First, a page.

How taxing web giants could save local journalism
Internet giants like Google should pay to support local news organisations to safeguard regional journalism, according to experts at Goldsmiths, University of London.
Academics say that a levy should be placed on the advertising income of web firms to help sustain provincial outlets.
And they add that this public subsidy would in turn help boost local democracy by giving news organisations the means to hold councils to account.
The proposals form part of a submission to the Government’s Cairncross Review into the sustainability of high-quality journalism by academics from Goldsmiths School of Journalism.
They welcome the review as “shining a welcome light” on the future of journalism in the UK. Professor Angela Phillips said: “News journalism provides a public service to democracy, but it has never paid its way.
“It has always been subsidised either by political parties, by wealthy individuals, by public levy or by advertising.
“Today the advertising subsidy is under threat and democracy requires that we seek another way of supporting the news we need.”
In a four-point executive summary, the submission says:
- The Internet has not supplied an alternative form of journalism because all news providers are equally affected by lack of advertising cash and only the biggest or most specialised have found ways of surviving. This shift has been particularly hard for local journalism where the number of journalists has more than halved since 2005 as news organisations cut jobs in order to maintain pay-outs to share-holders.
- Local reporting is the soil in which the national news organisations should be rooted. When the necessary nutrients are not provided the national suppliers are also affected. They fail to see changes taking place in the regions and localities and turn in to reflect only the metropolitan elite. A healthy news eco-system should be the aim of the review and the means by which its success is judged.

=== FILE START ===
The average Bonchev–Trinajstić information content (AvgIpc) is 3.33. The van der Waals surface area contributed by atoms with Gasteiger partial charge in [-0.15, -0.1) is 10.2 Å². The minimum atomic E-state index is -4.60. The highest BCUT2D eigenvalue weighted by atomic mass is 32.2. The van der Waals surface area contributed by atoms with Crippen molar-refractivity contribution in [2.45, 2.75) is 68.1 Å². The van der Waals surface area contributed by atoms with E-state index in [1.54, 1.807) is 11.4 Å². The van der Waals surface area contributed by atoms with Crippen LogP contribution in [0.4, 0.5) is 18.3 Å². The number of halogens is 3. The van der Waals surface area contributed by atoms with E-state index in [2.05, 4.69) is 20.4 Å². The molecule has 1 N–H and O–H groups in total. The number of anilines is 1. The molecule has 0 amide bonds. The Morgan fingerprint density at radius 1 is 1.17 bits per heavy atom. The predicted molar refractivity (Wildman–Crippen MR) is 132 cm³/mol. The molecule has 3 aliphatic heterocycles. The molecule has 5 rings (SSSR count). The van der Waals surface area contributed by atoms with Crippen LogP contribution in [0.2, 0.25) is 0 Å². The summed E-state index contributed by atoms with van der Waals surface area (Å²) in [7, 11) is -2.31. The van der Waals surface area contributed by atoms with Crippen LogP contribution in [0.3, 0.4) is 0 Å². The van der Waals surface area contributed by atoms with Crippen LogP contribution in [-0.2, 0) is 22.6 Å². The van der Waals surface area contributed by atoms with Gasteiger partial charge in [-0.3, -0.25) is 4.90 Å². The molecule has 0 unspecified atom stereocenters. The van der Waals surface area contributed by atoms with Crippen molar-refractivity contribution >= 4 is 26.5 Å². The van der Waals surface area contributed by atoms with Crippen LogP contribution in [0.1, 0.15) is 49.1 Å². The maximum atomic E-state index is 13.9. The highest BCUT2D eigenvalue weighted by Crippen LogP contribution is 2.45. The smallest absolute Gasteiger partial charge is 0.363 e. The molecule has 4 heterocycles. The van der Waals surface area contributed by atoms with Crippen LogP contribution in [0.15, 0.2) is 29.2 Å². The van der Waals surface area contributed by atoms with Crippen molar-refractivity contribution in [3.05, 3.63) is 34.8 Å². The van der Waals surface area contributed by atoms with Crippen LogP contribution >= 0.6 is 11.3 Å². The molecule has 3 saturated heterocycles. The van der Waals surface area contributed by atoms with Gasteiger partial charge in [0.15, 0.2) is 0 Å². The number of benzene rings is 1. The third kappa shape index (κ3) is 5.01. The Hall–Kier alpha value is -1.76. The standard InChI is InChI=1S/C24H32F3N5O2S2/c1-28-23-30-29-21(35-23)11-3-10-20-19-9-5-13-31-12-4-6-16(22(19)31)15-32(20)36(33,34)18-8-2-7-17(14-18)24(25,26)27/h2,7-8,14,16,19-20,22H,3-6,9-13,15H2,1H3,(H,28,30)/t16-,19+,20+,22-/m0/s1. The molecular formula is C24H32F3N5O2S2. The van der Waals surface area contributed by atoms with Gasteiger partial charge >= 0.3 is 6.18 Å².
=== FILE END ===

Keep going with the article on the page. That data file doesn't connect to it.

- Against this background we believe that local news now requires some form of public subsidy to ensure its survival into the future. That subsidy should be provided via a levy on the advertising income of the major Internet platforms. These are the organisations that have destabilised news reporting and it is right that they should be asked to contribute a very small share of the vast profits that they currently divert away from the countries in which they are earned.
- Stringent regulations should be incorporated into the provision of subsidies to ensure that money is spent only on the direct provision of genuinely local reporting within defined geographic areas. Preference should go to independent local news providers that can demonstrate that they already attract a certain number of readers in the locality, or that they enhance the news supply to other publications locally and nationally.
The income should also be tied to a commitment to ethical standards in the form of membership of a Leveson-compliant complaints service. Monitoring of jobs before and after should ensure that subsidy has not been used to substitute for existing journalism roles.
The full submission can be found here: Cairncross Review.
The Cairncross Review is being led by Dame Frances Cairncross, former economic journalist, author and academic administrator. Among the advisory panel members is Goldsmiths journalism alumna Polly Curtis, who is editor-in-chief of HuffPost UK.